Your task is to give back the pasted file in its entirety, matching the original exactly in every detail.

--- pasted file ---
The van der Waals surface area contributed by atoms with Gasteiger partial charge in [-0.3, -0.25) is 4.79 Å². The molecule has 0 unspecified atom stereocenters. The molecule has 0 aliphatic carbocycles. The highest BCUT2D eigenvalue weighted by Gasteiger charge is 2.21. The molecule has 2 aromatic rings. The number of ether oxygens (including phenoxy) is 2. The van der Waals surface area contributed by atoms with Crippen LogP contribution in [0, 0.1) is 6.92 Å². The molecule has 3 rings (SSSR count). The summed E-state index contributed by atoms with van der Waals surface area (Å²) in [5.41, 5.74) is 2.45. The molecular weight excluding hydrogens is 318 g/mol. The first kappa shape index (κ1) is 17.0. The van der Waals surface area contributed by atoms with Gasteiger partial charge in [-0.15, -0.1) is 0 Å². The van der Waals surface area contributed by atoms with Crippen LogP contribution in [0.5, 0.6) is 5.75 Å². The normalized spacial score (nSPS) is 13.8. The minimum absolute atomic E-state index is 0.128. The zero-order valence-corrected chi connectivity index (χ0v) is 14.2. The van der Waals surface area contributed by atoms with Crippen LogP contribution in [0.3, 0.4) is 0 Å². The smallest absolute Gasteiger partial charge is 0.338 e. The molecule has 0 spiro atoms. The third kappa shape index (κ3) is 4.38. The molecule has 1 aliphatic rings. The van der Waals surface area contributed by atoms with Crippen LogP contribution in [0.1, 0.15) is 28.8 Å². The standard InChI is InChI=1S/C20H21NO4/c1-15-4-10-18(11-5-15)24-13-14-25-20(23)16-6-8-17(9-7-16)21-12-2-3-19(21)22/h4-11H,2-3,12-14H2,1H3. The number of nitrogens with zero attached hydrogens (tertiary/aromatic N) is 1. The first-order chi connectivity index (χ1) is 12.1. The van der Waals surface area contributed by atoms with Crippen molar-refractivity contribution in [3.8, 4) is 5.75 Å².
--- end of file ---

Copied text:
The van der Waals surface area contributed by atoms with Gasteiger partial charge in [-0.3, -0.25) is 4.79 Å². The molecule has 0 unspecified atom stereocenters. The molecule has 0 aliphatic carbocycles. The highest BCUT2D eigenvalue weighted by Gasteiger charge is 2.21. The molecule has 2 aromatic rings. The number of ether oxygens (including phenoxy) is 2. The van der Waals surface area contributed by atoms with Crippen LogP contribution in [0, 0.1) is 6.92 Å². The molecule has 3 rings (SSSR count). The summed E-state index contributed by atoms with van der Waals surface area (Å²) in [5.41, 5.74) is 2.45. The molecular weight excluding hydrogens is 318 g/mol. The first kappa shape index (κ1) is 17.0. The van der Waals surface area contributed by atoms with Gasteiger partial charge in [-0.15, -0.1) is 0 Å². The van der Waals surface area contributed by atoms with Crippen LogP contribution in [0.5, 0.6) is 5.75 Å². The normalized spacial score (nSPS) is 13.8. The minimum absolute atomic E-state index is 0.128. The zero-order valence-corrected chi connectivity index (χ0v) is 14.2. The van der Waals surface area contributed by atoms with Crippen LogP contribution in [0.3, 0.4) is 0 Å². The smallest absolute Gasteiger partial charge is 0.338 e. The molecule has 0 spiro atoms. The third kappa shape index (κ3) is 4.38. The molecule has 1 aliphatic rings. The van der Waals surface area contributed by atoms with Crippen LogP contribution in [0.1, 0.15) is 28.8 Å². The standard InChI is InChI=1S/C20H21NO4/c1-15-4-10-18(11-5-15)24-13-14-25-20(23)16-6-8-17(9-7-16)21-12-2-3-19(21)22/h4-11H,2-3,12-14H2,1H3. The number of nitrogens with zero attached hydrogens (tertiary/aromatic N) is 1. The first-order chi connectivity index (χ1) is 12.1. The van der Waals surface area contributed by atoms with Crippen molar-refractivity contribution in [3.8, 4) is 5.75 Å².